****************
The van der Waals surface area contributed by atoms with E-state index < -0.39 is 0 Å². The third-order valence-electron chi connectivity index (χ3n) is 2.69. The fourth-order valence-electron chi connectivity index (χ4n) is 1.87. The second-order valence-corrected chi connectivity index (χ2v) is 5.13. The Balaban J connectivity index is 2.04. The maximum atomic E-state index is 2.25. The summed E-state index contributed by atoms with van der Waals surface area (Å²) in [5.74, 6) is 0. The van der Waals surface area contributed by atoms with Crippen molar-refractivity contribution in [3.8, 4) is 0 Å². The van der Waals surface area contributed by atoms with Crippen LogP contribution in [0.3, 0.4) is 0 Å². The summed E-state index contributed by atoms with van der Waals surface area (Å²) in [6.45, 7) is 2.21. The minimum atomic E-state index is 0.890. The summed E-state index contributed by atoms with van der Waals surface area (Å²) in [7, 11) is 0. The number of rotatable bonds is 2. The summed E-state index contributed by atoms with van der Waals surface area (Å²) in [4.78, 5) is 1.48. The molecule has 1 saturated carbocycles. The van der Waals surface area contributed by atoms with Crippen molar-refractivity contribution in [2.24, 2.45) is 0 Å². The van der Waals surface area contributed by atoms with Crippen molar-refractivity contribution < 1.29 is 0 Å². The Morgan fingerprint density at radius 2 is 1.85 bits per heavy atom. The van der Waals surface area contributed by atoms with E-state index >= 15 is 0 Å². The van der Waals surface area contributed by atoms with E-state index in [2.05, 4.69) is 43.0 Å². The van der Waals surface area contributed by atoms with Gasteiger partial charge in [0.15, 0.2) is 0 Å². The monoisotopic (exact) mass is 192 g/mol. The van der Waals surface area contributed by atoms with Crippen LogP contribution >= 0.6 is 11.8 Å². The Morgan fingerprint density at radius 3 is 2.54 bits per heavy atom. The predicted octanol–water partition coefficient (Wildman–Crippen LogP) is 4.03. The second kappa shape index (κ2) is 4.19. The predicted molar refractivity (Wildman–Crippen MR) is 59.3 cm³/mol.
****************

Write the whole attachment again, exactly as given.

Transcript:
The van der Waals surface area contributed by atoms with E-state index < -0.39 is 0 Å². The third-order valence-electron chi connectivity index (χ3n) is 2.69. The fourth-order valence-electron chi connectivity index (χ4n) is 1.87. The second-order valence-corrected chi connectivity index (χ2v) is 5.13. The Balaban J connectivity index is 2.04. The maximum atomic E-state index is 2.25. The summed E-state index contributed by atoms with van der Waals surface area (Å²) in [5.74, 6) is 0. The van der Waals surface area contributed by atoms with Crippen molar-refractivity contribution in [3.8, 4) is 0 Å². The van der Waals surface area contributed by atoms with Crippen LogP contribution in [0.3, 0.4) is 0 Å². The summed E-state index contributed by atoms with van der Waals surface area (Å²) in [6.45, 7) is 2.21. The minimum atomic E-state index is 0.890. The summed E-state index contributed by atoms with van der Waals surface area (Å²) in [7, 11) is 0. The number of rotatable bonds is 2. The summed E-state index contributed by atoms with van der Waals surface area (Å²) in [4.78, 5) is 1.48. The molecule has 1 saturated carbocycles. The van der Waals surface area contributed by atoms with Crippen molar-refractivity contribution in [2.24, 2.45) is 0 Å². The van der Waals surface area contributed by atoms with Crippen molar-refractivity contribution < 1.29 is 0 Å². The Morgan fingerprint density at radius 2 is 1.85 bits per heavy atom. The van der Waals surface area contributed by atoms with E-state index >= 15 is 0 Å². The van der Waals surface area contributed by atoms with E-state index in [2.05, 4.69) is 43.0 Å². The van der Waals surface area contributed by atoms with Gasteiger partial charge in [0.15, 0.2) is 0 Å². The monoisotopic (exact) mass is 192 g/mol. The van der Waals surface area contributed by atoms with Crippen LogP contribution >= 0.6 is 11.8 Å². The Morgan fingerprint density at radius 3 is 2.54 bits per heavy atom. The predicted octanol–water partition coefficient (Wildman–Crippen LogP) is 4.03. The second kappa shape index (κ2) is 4.19. The predicted molar refractivity (Wildman–Crippen MR) is 59.3 cm³/mol.